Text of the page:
Delivery device 800 a is configured so that guidewire 832 can be positioned in a body lumen, and delivery device 800 a can be removed from within the body lumen while retaining guidewire 832 at the desired position. As such, other conventional, interventional devices may then be used to complete the procedure. A device may be connected to the distal end of the guidewire such as, for example, a filter assembly for collecting embolic particles that are dislodged in the body vessel during a stenting operation, as will be discussed in greater detail hereinafter. Other devices may be exchanged over guidewire 832 as will be understood by those of skill in the art.
As shown, positioning member 838 is separate from dilation tube 844. Although reference is made to positioning member 838 being separate from dilation tube 844, it can be ,appreciated that positioning member 838 can be removably disposed within dilation tube 844, while being capable of positioning dilation balloon 846 in the desired location within the body lumen or vessel. For instance, as illustrated in dotted lines in
The proximal end of guide member housing 822 as illustrated in
In addition, the proximal end of actuating element 821 b includes an annular clamping mechanism 862, such as, but not limited to, touhy-borst adaptor, compressible polymer or silicone rubber gasket, or other clamping mechanisms 862 known to those skilled in the art in light of the teaching contained herein. The annular clamping mechanism 862 receives guidewire 832 and creates a mechanical connection and a fluid seal between actuating element 821 b and guidewire 832. This seal prevents fluid escaping from within lumen 818, while providing a mechanism for releasing delivery device 800 b from guidewire 832 in the event that other conventional, interventional devices are to be used without loosing the vascular access that is gained by the device as a whole. For example, by rotating annular clamping mechanism 862, the seal is broken and delivery device 800 b can be removed from guidewire 832. A similar clamp or other seal can cooperate with positioning member 838 to prevent fluid escaping from within device 800 b.
Actuating element 821 c includes a fixed portion 829 and a movable portion 831 slidably disposed with portion 829. The portion 829 can be integrally formed with a proximal end of guide member 812 or a separate member that is coupled or attached to the proximal end of guide member 812, where such coupling or attaching can be achieved by complementary threads, key and keyway configuration, chemical bonding, thermal bonding, or adhesives.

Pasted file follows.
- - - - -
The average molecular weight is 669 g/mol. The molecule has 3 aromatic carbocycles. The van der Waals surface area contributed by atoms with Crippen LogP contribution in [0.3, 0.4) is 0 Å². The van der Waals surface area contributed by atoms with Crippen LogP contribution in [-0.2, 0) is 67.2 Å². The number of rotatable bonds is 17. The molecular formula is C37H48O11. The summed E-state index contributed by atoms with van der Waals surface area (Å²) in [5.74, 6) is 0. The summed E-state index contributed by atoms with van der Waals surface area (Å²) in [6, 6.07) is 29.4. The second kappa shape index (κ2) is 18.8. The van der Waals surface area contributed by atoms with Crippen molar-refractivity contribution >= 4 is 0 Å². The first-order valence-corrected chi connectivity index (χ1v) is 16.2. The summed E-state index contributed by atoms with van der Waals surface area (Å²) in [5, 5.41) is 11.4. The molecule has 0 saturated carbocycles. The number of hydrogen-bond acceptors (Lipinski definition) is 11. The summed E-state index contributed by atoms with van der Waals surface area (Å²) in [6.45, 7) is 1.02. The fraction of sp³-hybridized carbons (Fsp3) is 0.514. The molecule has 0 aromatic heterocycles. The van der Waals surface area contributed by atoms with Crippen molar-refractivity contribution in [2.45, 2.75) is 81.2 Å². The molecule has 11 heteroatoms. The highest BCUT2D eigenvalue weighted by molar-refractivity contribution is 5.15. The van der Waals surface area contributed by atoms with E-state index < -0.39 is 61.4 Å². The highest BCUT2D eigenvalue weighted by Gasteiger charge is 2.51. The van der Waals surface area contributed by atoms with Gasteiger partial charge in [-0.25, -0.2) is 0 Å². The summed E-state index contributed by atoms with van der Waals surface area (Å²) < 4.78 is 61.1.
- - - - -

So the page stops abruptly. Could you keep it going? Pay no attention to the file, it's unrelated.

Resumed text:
The portion 831 cooperates with portion 829 in sealing manner so that a fluid entering an interior space defined by the interiors of portion 829 and a portion of portion 831 is prevented from exiting therefrom. This seal can be created by one or more sealing members 833 and/or between the tolerances associated with portion 829 and portion 831. Illustratively, sealing member 833 can be one or more O-rings in one or more grooves, one or more O-rings, gasket, or viscous fluid seal.
The portion 831 contains a support structure 823 extending across a distal end thereof. The proximal end of tubular member 836 is fixedly attached to support structure 823. Support structure 823 also includes an aperture 825 through which extends guidewire 832. Preferably, a seal 827 is disposed between and/or within aperture 825 and guidewire 832 to retain fluid inside guide member 812. Consequently, upon depressing portion 831 in the direction of arrows A, dilation balloon 846 is deployed from within lumen 818 of guide member 812. Similarly, upon moving portion 831 of actuating element 821 c in the direction of arrows B, dilation balloon 846 is retracted into lumen 818 of guide member 812.
As depicted in
Guidewire 832 passes between dilation balloon 846 and stent 842. Although not depicted for ease of explanation, guidewire 832 may have an atraumatic tip attached or formed at a distal end thereof. The dilation balloon 846 includes an integrally formed dilation tube 844 that extends from a distal end of dilation balloon 846. The dilation balloon 846, as with other dilation balloons described herein, can have various configurations, such that dilation balloon 846 can having substantially constant cross-section along its length or alternatively have a variable cross-section along its length. Furthermore, the dilation balloons of the present invention can be formed from one or more separate dilation balloons, with associated one or more dilation tubes, which collectively provide the functionality of a single dilation balloon.